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One of Canada’s largest banks and the country’s export credit agency are rolling out targeted relief for small- and medium-sized businesses amid mounting calls for help coping with the intensifying economic fallout from the new coronavirus.

Bank of Montreal is offering to increase operating lines of credit for small businesses and advance funds to help ensure employers can make payroll. It is also promising to defer payments on loans, credit cards and credit lines for Canadian small businesses, while providing similar “tailored relief” for larger commercial clients that could include access to extra working capital. Medium-sized businesses are being offered one-on-one advice on options to maintain their liquidity.

Starting Tuesday, Export Development Canada said it will support exporters by guaranteeing their bank loans up to $5-million, ensuring companies "can access more cash immediately.” And for credit insurance customers, EDC will cover losses for goods shipped even if the buyer has not accepted them, subject to some terms, and waive the waiting period for claims.

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The relief measures were issued after Canadian businesses pleaded for relief from governments as restrictions aimed at curbing the spread of COVID-19 are choking off vital cash flows. All of Canada’s major banks have promised assistance to business clients, and lenders have been in talks with the federal government about ways to provide a range of financing options, including working capital and lines of credit, to help see companies through hardships in the coming months.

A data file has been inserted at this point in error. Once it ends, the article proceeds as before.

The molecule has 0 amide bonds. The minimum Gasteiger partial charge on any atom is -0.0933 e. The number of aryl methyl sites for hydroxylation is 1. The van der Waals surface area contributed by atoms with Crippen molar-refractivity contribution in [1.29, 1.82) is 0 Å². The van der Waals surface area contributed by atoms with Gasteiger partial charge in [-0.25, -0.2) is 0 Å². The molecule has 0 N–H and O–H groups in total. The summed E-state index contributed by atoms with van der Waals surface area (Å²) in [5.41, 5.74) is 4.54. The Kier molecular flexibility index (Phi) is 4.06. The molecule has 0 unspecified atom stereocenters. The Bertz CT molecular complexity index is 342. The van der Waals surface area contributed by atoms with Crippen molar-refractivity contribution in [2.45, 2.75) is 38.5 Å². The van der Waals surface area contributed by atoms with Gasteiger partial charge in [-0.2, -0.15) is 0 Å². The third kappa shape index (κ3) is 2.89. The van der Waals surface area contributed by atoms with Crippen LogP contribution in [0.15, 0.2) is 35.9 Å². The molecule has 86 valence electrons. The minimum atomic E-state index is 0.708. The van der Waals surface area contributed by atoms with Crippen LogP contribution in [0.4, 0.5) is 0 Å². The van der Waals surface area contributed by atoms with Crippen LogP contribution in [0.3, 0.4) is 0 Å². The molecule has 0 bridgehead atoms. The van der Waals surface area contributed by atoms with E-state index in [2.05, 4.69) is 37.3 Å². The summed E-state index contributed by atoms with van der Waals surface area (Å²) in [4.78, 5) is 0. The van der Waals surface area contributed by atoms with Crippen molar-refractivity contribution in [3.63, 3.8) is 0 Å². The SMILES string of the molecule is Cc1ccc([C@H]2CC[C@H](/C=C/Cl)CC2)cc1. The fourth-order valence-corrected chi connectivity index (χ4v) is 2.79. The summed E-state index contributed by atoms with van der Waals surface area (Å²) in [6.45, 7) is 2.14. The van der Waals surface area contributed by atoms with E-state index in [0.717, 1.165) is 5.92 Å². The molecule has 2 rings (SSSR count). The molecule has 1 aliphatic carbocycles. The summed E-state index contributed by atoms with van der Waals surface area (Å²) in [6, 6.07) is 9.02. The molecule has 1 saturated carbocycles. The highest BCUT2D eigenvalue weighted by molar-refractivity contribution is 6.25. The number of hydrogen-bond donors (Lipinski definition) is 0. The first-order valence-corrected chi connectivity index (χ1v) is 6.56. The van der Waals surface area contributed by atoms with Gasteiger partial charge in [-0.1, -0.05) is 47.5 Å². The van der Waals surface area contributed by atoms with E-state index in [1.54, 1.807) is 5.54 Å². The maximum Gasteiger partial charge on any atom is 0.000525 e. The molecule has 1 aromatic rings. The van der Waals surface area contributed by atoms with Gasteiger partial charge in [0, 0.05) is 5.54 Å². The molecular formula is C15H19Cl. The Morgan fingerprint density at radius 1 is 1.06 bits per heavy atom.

But BMO chose not to wait for government action. Instead, the bank offered immediate lifelines to clients, even as the bank’s head of North American personal and business banking, Ernie Johannson, said BMO stands ready to act on any policies that federal and provincial governments may introduce to help make businesses more resilient.

“The financial challenges that have developed as a result of COVID-19 are placing a strain, especially, on small businesses across Canada," Ms. Johannson said in a statement.

Other Canadian banks have also pledged support for commercial and small-business clients, but BMO’s new policies are some of the most specific relief measures rolled out so far. Last week, Canadian Imperial Bank of Commerce said it would allow small businesses to defer some payments on loans. It also expanded a call centre team staffed by small-business experts to handle requests for relief and promised extra support for businesses that need new loans or help with cash management.

Lawyers who advise both lenders and companies that borrow money say banks have faced a flood of requests to tap into existing credit facilities as liquidity dries up with many businesses shuttered in response to the coronavirus outbreak.

Restaurants and retailers, in particular, have already looked to draw on revolving lines of credit, said Osler Hoskin & Harcourt LLP partner Joyce Bernasek, who works on financing agreements for both banks and borrowers. “The banks are just inundated – and I think the shutdown orders will just continue this – with requests by all the companies that they lend to, to be drawing money.”

Cash flow constraints and business interruptions could soon put many companies on the wrong side of covenants in their lending agreements, such as requirements to meet financial metrics such as minimum earnings or debt-to-equity ratios or even to carry on business in general.

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If covenants are not met, lenders could call for the immediate repayment of loans, but banks have so far been flexible in their approach.

“Generally speaking, banks don’t like to call events of default on credit facilities. And I think there is an understanding as well within the banking community generally that we have to carry on through this period,” Ms. Bernasek said.

So far, staff at Canadian banks have been “calm and focused” while trying to find solutions for clients, said David Cohen, the national leader of Gowling WLG Canada’s financial institutions and services group.

“Banks need to figure out, with government, how to get this money to the right businesses as quickly and as efficiently as possible, without burdening them with so much debt that they can’t survive it on the other side,” he said. “Nobody is under the illusion that profitability will not be extinguished for a period of time.”

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